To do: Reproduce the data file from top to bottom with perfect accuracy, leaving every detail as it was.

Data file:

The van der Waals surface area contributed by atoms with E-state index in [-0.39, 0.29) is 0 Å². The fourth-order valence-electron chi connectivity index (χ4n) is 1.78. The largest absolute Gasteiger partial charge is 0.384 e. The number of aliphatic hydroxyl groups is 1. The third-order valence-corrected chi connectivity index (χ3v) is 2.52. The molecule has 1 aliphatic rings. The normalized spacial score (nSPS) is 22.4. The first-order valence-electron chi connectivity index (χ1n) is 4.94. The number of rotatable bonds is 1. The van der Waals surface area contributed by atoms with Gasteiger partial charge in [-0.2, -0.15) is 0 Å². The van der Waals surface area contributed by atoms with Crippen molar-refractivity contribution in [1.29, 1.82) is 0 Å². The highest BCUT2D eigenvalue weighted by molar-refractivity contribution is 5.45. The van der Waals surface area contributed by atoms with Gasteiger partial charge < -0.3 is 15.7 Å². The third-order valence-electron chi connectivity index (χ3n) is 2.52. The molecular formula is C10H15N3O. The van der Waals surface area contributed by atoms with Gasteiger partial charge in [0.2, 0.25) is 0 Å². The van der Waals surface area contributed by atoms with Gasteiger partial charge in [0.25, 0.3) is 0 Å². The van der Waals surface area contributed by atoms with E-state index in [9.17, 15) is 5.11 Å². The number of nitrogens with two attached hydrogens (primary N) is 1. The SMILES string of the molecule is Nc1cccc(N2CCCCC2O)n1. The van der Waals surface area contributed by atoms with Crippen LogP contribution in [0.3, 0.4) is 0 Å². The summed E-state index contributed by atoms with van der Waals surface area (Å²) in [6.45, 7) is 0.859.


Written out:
The van der Waals surface area contributed by atoms with E-state index in [-0.39, 0.29) is 0 Å². The fourth-order valence-electron chi connectivity index (χ4n) is 1.78. The largest absolute Gasteiger partial charge is 0.384 e. The number of aliphatic hydroxyl groups is 1. The third-order valence-corrected chi connectivity index (χ3v) is 2.52. The molecule has 1 aliphatic rings. The normalized spacial score (nSPS) is 22.4. The first-order valence-electron chi connectivity index (χ1n) is 4.94. The number of rotatable bonds is 1. The van der Waals surface area contributed by atoms with Gasteiger partial charge in [-0.2, -0.15) is 0 Å². The van der Waals surface area contributed by atoms with Crippen molar-refractivity contribution in [1.29, 1.82) is 0 Å². The highest BCUT2D eigenvalue weighted by molar-refractivity contribution is 5.45. The van der Waals surface area contributed by atoms with Gasteiger partial charge < -0.3 is 15.7 Å². The third-order valence-electron chi connectivity index (χ3n) is 2.52. The molecular formula is C10H15N3O. The van der Waals surface area contributed by atoms with Gasteiger partial charge in [0.2, 0.25) is 0 Å². The van der Waals surface area contributed by atoms with Gasteiger partial charge in [0.25, 0.3) is 0 Å². The van der Waals surface area contributed by atoms with E-state index in [9.17, 15) is 5.11 Å². The number of nitrogens with two attached hydrogens (primary N) is 1. The SMILES string of the molecule is Nc1cccc(N2CCCCC2O)n1. The van der Waals surface area contributed by atoms with Crippen LogP contribution in [0.3, 0.4) is 0 Å². The summed E-state index contributed by atoms with van der Waals surface area (Å²) in [6.45, 7) is 0.859.